Project description:BACKGROUND: This study was performed to determine whether injury induced by cerebral ischemia could be further improved by transplantation with bone marrow-derived mesenchymal stem cells (MSCs) modified by Survivin (SVV). METHODS: MSCs derived from bone marrow of male Sprague-Dawley rats were infected by the self-inactive lentiviral vector GCFU carrying green fluorescent protein (GFP) gene and SVV recombinant vector (GCFU-SVV). In vitro, vascular endothelial growth factor (VEGF) and basic fibroblast growth factor (bFGF) were detected in infected MSCs supernatants under hypoxic conditions by ELSIA. In vivo, experiments consisted of three groups, one receiving intravenous injection of 500 ?l of phosphate-buffered saline (PBS) without cells (control group) and two groups administered the same volume solution with either three million GFP-MSCs (group GFP) or SVV/GFP-MSCs (group SVV). All animals were submitted to 2-hour middle cerebral artery occlusion (MCAO) and then reperfusion. Differentiation and survival of the transplanted MSCs were determined by confocal microscope. Western blot was used to detect the expression of VEGF and bFGF in ischemic tissue. A 2,3,5-triphenyltetrazolium chloride (TTC) staining was used to assess the infarct volume. Evaluation of neurological function was performed using a modified Neurological Severity Score (mNSS). RESULTS: In vitro, modification with SVV further increased secretion of VEGF and bFGF under hypoxic condition. In vivo, only very few transplantated cells co-expressed GFP and NeuN. The survival transplanted cells in the group SVV was 1.3-fold at 4 days after transplantation and 3.4-fold higher at 14 days after transplantation, respectively, when compared with group GFP. Expression of VEGF and bFGF in the ischemic tissue were further up-regulated by modification with SVV. Moreover, modification with SVV further reduced the cerebral infarct volume by 5.2% at 4 days after stroke and improved post-stroke neurological function at 14 days after transplantation. CONCLUSION: Modification with SVV could further enhance the therapeutic effects of MSCs possibly through improving the MSCs survival capacity and up-regulating the expression of protective cytokines in the ischemic tissue.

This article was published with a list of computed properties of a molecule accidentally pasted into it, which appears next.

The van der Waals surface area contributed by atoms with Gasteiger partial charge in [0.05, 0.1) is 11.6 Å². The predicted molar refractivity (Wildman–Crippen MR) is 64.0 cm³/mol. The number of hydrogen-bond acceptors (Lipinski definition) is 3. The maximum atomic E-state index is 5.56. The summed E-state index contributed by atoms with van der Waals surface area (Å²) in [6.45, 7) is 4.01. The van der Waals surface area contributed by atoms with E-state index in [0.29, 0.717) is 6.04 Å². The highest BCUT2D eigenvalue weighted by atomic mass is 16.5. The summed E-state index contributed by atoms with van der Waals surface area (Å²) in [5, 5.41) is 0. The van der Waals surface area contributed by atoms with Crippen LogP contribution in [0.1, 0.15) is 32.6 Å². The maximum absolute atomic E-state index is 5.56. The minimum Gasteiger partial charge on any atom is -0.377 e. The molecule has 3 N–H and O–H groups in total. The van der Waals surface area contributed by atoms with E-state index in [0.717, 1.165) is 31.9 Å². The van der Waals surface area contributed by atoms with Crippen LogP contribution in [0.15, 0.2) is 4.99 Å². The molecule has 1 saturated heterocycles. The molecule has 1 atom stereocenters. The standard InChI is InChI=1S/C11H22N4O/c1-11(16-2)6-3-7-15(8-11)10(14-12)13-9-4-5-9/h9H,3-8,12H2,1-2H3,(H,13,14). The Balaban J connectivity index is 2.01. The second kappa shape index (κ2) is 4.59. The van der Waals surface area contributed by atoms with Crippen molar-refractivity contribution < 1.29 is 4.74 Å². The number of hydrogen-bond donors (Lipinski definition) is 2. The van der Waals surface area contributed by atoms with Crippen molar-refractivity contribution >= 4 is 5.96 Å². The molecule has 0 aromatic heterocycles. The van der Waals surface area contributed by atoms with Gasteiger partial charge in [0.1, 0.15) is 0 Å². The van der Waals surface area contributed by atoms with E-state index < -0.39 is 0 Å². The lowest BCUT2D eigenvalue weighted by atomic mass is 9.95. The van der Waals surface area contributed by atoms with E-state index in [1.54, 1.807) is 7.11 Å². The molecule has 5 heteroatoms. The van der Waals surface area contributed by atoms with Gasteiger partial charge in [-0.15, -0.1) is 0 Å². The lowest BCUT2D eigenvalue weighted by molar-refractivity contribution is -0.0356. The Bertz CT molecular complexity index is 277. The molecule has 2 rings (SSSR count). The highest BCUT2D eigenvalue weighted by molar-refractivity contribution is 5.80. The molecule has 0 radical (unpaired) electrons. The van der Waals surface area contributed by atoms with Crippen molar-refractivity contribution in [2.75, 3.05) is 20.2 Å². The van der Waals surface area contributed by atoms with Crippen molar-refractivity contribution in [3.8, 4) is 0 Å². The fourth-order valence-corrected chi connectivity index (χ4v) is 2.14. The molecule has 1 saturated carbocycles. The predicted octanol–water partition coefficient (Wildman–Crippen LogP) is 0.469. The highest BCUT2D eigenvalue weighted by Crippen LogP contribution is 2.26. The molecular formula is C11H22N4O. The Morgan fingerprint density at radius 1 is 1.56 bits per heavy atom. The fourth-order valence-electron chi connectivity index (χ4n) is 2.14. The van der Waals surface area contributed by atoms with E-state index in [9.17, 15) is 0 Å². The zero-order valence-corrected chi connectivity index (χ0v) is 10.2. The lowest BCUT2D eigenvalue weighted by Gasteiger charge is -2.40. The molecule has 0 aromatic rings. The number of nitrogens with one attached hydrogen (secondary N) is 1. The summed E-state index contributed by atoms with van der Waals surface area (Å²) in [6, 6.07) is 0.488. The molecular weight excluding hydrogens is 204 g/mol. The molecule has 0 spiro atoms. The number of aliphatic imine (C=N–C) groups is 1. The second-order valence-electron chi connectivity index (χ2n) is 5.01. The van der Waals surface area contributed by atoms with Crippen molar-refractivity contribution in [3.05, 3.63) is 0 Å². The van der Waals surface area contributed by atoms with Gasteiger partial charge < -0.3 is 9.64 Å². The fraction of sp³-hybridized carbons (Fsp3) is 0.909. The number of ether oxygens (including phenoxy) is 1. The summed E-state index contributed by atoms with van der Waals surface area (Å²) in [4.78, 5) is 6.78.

Project description:Neural stem cells are characterized by the ability to differentiate and stably express exogenous ge-nes. Vascular endothelial growth factor plays a role in protecting local blood vessels and neurons of newborn rats with hypoxic-ischemic encephalopathy. Transplantation of vascular endothelial growth factor-transfected neural stem cells may be neuroprotective in rats with cerebral palsy. In this study, 7-day-old Sprague-Dawley rats were divided into five groups: (1) sham operation (control), (2) cerebral palsy model alone or with (3) phosphate-buffered saline, (4) vascular endothelial growth factor 165 + neural stem cells, or (5) neural stem cells alone. The cerebral palsy model was established by ligating the left common carotid artery followed by exposure to hypoxia. Phosphate-buffered saline, vascular endothelial growth factor + neural stem cells, and neural stem cells alone were administered into the sensorimotor cortex using the stereotaxic instrument and microsyringe. After transplantation, the radial-arm water maze test and holding test were performed. Immunohistochemistry for vascular endothelial growth factor and histology using hematoxylin-eosin were performed on cerebral cortex. Results revealed that the number of vascular endothelial growth factor-positive cells in cerebral palsy rats transplanted with vascular endothelial growth factor-transfected neural stem cells was increased, the time for finding water and the finding repetitions were reduced, the holding time was prolonged, and the degree of cell degeneration or necrosis was reduced. These findings indicate that the transplantation of vascular endothelial growth factor-transfected neural stem cells alleviates brain damage and cognitive deficits, and is neuroprotective in neonatal rats with hypoxia ischemic-mediated cerebral palsy.